UN leader urges Stanford students to reach beyond borders for peace

Ban Edit U.N. Secretary-General Ban Ki-moon speaking at Stanford's Dinkelspiel Auditorium on Thursday.

U.N. Secretary-General Ban Ki-moon on Thursday urged Stanford students to become global citizens, working together beyond borders for peace, security and a common prosperity.

"You may come from the United States or Korea, Japan or elsewhere, Arab countries, but you're now part of a global family," Ban said to a crowded auditorium during his campus visit. "Therefore, it's very important to raise your capacity as global citizens. Only then, I think we can say, we're living in a very harmoniously prosperous world."

Despite a troubling tally of crises around the world, Ban was hopeful about the future, and said he gains inspiration from the younger generation.

"Everything my life has taught me points to the power of international solidarity to overcome any obstacle," he said.

Ban's speech, sponsored by Stanford's Freeman Spogli Institute for International Studies and the Walter H. Shorenstein Asia-Pacific Research Center, kicked off a series of events celebrating the 30th anniversary of the center.

Ban was introduced by former Secretary of Defense William Perry, an FSI senior fellow, who lauded Ban for his work on women's rights, climate change, nuclear disarmament and gay rights.

Ban told the audience that the world was undergoing massive changes and outlined three ways to navigate the transition: sustainable development, empowering young people and women, and pursuing dignity and democracy.

"The level and degree of global change that we face today is far more profound than at any other period in my adult lifetime," he said.

"We have no time to lose," he added later.

California, he said, has led on clean air legislation, creating a cap-and-trade law to reduce greenhouse gas emissions.

"I am convinced national and state action can spur progress in global negotiations, creating a virtuous cycle," he said.

Sustainable development, Ban said, goes hand in hand with creating peace. Noting the problems in North Africa and the Middle East, particularly Syria, he said a country cannot be developed if there is no peace and security.

"Syria is in a death spiral," he said. He cited the toll the conflict has taken on Syria's citizens and surrounding countries since the uprising against President Bashar al-Assad began in March 2011. More than 60,000 people, mostly civilians, have been killed. Hundreds of thousands more have been displaced.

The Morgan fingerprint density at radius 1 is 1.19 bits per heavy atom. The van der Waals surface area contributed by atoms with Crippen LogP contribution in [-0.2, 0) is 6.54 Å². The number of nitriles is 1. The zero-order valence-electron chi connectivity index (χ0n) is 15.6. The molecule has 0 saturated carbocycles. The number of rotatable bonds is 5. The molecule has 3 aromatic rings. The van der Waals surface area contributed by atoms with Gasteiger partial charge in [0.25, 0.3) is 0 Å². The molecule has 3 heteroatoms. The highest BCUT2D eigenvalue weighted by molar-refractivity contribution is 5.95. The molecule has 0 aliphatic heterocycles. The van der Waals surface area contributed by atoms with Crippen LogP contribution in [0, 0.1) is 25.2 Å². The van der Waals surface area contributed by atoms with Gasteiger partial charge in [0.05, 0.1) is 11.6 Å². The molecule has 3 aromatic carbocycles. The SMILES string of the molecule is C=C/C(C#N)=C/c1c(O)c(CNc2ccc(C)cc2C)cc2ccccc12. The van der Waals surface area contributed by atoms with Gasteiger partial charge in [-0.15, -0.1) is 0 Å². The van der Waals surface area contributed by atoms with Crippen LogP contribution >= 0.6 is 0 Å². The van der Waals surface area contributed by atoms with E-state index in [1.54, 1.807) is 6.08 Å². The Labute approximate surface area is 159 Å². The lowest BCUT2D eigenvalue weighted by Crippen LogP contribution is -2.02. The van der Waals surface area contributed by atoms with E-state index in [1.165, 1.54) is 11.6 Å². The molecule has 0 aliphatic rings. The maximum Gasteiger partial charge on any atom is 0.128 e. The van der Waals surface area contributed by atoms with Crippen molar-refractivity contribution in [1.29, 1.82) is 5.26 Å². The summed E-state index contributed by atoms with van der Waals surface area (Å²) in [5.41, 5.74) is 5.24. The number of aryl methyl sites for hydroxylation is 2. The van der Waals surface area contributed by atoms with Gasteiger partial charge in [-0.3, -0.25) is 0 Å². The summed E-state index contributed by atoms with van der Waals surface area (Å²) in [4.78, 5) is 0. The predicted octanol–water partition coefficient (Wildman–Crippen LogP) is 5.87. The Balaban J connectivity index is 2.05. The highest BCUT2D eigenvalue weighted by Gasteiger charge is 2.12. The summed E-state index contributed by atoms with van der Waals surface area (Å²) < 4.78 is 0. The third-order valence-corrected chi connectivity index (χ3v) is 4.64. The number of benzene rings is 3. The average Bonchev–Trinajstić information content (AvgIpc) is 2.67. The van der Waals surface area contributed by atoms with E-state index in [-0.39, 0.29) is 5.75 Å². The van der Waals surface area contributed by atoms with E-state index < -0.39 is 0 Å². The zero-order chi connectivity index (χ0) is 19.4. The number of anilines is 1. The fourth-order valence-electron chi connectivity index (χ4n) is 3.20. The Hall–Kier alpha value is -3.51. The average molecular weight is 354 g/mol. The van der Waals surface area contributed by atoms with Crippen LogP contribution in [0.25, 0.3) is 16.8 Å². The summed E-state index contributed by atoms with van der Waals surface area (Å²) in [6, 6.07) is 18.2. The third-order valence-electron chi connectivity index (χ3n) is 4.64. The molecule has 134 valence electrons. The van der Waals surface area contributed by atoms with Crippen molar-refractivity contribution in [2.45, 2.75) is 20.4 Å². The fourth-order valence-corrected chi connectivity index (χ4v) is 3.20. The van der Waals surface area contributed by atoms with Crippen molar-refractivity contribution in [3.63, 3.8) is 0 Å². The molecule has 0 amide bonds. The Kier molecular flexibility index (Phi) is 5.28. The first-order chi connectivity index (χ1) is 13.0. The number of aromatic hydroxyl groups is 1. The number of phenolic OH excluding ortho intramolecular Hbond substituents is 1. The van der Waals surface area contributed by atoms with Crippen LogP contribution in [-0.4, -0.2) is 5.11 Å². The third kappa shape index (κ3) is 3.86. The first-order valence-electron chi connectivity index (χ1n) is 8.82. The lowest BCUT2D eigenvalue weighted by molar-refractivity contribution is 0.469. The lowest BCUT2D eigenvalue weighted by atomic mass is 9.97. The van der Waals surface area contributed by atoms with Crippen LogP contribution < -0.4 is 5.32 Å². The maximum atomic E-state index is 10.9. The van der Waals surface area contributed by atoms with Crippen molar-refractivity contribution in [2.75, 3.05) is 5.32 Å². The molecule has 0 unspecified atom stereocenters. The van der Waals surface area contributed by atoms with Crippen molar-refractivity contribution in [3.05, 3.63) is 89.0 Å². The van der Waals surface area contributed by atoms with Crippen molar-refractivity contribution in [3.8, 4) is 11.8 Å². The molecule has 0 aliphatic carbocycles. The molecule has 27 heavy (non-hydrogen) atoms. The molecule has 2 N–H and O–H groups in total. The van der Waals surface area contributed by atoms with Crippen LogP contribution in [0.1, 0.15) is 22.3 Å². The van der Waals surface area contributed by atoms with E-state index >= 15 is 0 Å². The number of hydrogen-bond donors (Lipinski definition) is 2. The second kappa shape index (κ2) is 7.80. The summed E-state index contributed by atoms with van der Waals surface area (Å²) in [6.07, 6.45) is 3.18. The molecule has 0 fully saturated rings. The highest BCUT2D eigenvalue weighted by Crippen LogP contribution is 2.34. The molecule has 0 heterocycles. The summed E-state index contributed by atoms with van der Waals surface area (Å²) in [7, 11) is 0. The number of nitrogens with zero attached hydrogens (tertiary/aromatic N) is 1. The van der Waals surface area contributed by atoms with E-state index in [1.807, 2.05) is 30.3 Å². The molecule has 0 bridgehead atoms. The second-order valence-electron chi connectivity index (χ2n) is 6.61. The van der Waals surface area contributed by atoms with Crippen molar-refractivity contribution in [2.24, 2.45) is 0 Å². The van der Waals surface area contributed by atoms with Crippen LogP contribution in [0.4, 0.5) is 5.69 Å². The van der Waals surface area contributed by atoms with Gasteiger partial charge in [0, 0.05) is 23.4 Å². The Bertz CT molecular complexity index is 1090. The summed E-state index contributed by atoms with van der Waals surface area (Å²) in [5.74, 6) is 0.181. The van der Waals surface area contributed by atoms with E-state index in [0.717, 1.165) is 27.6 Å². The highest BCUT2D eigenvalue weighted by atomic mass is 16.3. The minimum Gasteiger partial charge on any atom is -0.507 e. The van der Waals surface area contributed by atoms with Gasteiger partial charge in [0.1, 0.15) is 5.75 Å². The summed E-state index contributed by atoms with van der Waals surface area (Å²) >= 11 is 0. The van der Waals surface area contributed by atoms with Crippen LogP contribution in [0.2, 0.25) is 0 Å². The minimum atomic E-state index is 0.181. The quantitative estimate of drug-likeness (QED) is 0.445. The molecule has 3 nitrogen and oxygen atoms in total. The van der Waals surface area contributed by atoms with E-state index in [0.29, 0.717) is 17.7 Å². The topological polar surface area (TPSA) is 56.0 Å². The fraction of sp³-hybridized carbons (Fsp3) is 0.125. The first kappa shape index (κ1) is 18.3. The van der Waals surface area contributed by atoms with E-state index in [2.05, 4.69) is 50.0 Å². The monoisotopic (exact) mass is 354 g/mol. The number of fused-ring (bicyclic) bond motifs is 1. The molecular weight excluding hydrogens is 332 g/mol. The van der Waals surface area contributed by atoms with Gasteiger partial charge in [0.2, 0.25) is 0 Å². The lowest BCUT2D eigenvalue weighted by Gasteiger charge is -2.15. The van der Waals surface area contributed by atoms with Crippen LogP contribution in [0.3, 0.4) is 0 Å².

Ban spoke at Stanford as a hostage crisis also unfolded in the region.

In retaliation for military action by France in the West African nation of Mali, Islamist extremists in Algeria took several hostages at an international gas field Thursday. News organizations reported that the kidnappers and some hostages were killed in a raid by the Algerian government.

Ban spoke of the efforts by the United Nations to counter terrorism in Mali, where Islamist rebels last year took control in the north in the chaos following a military coup that ousted the elected government of President Amadou Toumani Touré.

"We must continue to work for peace," Ban said. "Our hard work cannot be reversed, especially for women and young people."

With half the world's population under the age of 25, Ban said the international community must support and empower that group.

Ban also said that fighting for equality for lesbian, gay, bisexual and transgender communities was important in advancing peace and prosperity around the world.

"I have learned to speak out for one essential reason," he said. "Lives and fundamental values are at stake."

Ban told the students to harness a spirit of hope as they confront the challenges of the world.

For him, he said, that spirit was sparked by a visit to California decades ago. He reflected on an eight-day visit to the state in 1962, when he stayed with a family, the Pattersons, in Novato on a trip sponsored by the Red Cross.

"In many ways, I still carry the same energy and enthusiasm and sense of wonder that I did when I first landed on Miss Patterson's doorstep half a century ago," he said.

"I came back knowing what I wanted to do with my life and for my country," he said.

Ban said he still keeps in touch with his host, his "American mom," 95-year-old Libba Patterson, who was in the audience and stood to applause.

"It was here in California," he reflected to the students, "that I first felt I could grab the stars from the sky."

 Brooke Donald writes for the Stanford News Service.